Recent advances in data assimilation in the MERSEA project
Sergey Skachko(1) , Léo Berline(1) , Laurent Bertino(2) , Jean-Michel Brankart(1) , Pierre Brasseur(1) , Yann Ourmières(1) , Jens Schroter(3) , Peter Jan van Leeuwen(4) , and Jacques Verron(1)
(2) NERSC, Thormohlensgate 47, 5006 Bergen, Norway
(3) AWI, Postfach 120161, 27515 Bremerhaven, Germany
(4) IMAU, Utrecht University , 3508 TA Utrecht, Netherlands
The MERSEA European project aims at developing a European system for operational monitoring and forecasting on global and regional scales of the ocean physics, bio-geochemistry and ecosystems. The purpose of this paper is to review the recent advances of data assimilation in the MERSEA project. Fundamental studies are lead with the Ensemble Kalman Filter (EnKF) and the Sequential Importance Resampling (SIR) filter to deal with biases and non-liearities of the ocean model, while more applied studies are lead with the Singular Evolutive Extended Kalman (SEEK) filter to control the mixed layer, and to explore the impact of the control on an ecosystem model.
First of all, the EnKF developments are aimed at conditions where bias
and non-linearities are not negligible. The approach is to
modify statistical estimators based on geostatistical methods
(Gaussian anamorphosis, bias estimation) with applications to
coupled ice-ocean systems and ecosystems.
Another fundamental study similar to work with the EnKF filter is carried out with the SIR filter. In contrast with the EnKF, the SIR filter updates probabilities of the ensemble members and not the ensemble states themselves. This di erence makes the SIR filter a truly variance minimizing scheme, which can be easily applied to strongly non-Gaussian ecosystem models that MERSEA needs to investigate. Several tests on such a nonlinear model have been performed, estimating model state, model parameters and even model noise strength. We found that by making the strength of the model noise variable in time the model parameters became much less time dependent, which leads to a much more realistic ecosystem model.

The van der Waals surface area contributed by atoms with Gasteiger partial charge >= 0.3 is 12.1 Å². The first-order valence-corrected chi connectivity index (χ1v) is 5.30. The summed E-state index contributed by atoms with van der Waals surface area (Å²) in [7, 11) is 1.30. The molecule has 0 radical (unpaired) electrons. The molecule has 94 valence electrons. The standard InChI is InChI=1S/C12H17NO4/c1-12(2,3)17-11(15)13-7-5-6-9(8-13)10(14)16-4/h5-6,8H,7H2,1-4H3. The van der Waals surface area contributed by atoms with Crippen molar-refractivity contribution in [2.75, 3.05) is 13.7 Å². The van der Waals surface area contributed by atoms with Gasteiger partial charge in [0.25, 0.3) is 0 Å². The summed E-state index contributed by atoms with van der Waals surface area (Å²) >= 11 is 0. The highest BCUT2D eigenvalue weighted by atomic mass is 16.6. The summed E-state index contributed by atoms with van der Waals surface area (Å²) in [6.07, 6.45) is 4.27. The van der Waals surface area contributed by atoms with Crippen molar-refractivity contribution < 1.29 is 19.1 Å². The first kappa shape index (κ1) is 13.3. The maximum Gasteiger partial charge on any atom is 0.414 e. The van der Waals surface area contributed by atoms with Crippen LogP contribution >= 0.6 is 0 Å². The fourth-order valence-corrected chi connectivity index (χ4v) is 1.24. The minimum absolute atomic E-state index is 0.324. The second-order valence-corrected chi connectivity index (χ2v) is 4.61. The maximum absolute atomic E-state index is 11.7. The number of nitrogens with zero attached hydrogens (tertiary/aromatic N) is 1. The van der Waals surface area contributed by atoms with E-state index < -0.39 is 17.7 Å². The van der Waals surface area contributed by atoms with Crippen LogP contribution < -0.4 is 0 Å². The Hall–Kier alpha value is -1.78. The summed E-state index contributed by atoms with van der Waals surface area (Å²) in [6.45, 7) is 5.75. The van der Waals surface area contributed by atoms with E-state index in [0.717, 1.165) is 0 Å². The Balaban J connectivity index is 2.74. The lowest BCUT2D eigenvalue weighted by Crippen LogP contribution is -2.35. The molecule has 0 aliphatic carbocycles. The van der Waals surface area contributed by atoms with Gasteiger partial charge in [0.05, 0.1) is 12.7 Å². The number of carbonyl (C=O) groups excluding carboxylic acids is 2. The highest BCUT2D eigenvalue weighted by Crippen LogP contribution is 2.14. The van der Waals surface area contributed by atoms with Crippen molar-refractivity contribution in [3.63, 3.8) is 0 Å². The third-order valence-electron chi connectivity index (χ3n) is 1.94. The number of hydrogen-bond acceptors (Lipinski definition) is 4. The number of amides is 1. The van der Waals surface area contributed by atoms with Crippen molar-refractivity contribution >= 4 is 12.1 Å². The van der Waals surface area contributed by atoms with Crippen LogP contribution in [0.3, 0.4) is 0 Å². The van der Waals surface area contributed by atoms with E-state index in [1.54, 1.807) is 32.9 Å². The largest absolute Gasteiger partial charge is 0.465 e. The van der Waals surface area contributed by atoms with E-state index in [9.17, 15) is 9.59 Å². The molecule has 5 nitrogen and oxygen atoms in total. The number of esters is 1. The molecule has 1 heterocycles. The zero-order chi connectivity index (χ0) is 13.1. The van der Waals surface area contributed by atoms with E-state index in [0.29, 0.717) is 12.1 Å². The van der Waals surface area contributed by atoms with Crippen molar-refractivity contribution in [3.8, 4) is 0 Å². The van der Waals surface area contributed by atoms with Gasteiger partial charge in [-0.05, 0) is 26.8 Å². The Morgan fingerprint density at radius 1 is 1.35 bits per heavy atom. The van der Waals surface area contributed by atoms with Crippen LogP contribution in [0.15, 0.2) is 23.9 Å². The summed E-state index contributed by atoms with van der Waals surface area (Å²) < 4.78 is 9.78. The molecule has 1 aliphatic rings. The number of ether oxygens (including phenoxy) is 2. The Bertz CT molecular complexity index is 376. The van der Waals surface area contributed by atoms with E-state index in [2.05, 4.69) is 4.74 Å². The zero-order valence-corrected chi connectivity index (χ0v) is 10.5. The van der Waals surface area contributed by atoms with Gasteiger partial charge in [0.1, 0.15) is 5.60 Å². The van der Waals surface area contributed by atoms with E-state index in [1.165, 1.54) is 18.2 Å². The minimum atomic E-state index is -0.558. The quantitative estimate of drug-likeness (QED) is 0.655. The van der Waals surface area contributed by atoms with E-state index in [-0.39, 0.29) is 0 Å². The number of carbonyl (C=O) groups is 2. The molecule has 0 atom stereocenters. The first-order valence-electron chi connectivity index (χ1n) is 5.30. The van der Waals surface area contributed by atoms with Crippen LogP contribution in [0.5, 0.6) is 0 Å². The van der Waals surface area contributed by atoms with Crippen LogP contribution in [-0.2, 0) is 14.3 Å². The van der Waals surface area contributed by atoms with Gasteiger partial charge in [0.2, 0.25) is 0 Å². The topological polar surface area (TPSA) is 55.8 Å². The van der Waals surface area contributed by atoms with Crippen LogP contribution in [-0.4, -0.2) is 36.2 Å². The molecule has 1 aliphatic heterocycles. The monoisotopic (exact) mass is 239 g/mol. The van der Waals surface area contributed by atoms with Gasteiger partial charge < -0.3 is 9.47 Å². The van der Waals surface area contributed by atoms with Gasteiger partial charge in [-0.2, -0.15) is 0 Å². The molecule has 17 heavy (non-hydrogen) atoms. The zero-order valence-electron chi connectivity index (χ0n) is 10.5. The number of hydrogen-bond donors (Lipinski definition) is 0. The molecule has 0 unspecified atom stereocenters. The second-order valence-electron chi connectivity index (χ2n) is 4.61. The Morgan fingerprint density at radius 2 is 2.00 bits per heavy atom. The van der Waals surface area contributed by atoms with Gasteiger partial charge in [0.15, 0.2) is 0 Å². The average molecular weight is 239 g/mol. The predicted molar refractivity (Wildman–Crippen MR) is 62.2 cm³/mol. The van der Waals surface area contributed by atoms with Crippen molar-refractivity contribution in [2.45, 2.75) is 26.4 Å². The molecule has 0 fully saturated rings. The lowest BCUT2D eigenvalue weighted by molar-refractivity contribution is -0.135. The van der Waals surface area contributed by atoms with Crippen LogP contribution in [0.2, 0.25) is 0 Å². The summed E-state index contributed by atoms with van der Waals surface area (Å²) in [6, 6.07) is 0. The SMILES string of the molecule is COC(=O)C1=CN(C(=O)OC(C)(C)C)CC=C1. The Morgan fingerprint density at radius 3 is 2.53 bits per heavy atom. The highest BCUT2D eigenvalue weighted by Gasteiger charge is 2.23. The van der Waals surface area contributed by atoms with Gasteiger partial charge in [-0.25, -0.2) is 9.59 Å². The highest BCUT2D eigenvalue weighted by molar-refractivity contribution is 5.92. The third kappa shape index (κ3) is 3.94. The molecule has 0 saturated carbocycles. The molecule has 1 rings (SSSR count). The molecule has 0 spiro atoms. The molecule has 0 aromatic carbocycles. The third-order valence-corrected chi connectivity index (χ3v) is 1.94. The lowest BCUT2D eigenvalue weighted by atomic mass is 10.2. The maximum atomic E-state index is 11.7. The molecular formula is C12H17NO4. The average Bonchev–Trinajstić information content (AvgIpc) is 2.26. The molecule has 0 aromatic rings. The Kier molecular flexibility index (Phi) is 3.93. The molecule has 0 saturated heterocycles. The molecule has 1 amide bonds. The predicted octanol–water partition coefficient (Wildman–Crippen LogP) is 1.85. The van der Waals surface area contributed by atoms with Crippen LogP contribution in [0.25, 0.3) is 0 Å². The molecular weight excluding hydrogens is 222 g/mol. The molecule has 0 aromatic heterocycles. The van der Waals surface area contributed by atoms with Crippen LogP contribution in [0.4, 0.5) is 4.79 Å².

The SEEK filter development consists of two parts. The first one is to explore the problem of estimation of turbulent momentum, heat and fresh water fluxes, one of the main sources of ocean model errors that strongly penalize the operational capacity to provide realistic forecasts of the thermohaline characteristics of the mixed layer and of the surface ocean currents. The idea is to augment the control space of the filter to include, in addition to the state variables, information about the air-sea fluxes. For this purpose the turbulent coe cients CE and CH of latent and sensible heat flux were chosen among parameters which contribute mainly to the errors of heat and fresh water fluxes. The possibility to control errors from atmospheric forcing by assimilation is shown.
Another part of SEEK filter development work is to quantitatively improve the representation and space-time variability of marine ecosystems in ocean basins, by coupling with multi-data assimilative eddy-resolving circulation models, focusing on key coupling mechanisms (mixed layed dynamics, diapycnal mixing, eddy activity, and vertical advection). To serve this purpose, a prototype of a coupled physical-biological assimilation system is developed. The data assimilation system mainly uses satelite derived products such as Sea Surface Temperature and Sea Surface Height. The impact of the assimilation of multivariate data sets on the coupling and ecosystem response is studied.
A synthesis of the results obtained during the first phase of the MERSEA project will be presented at the Symposium.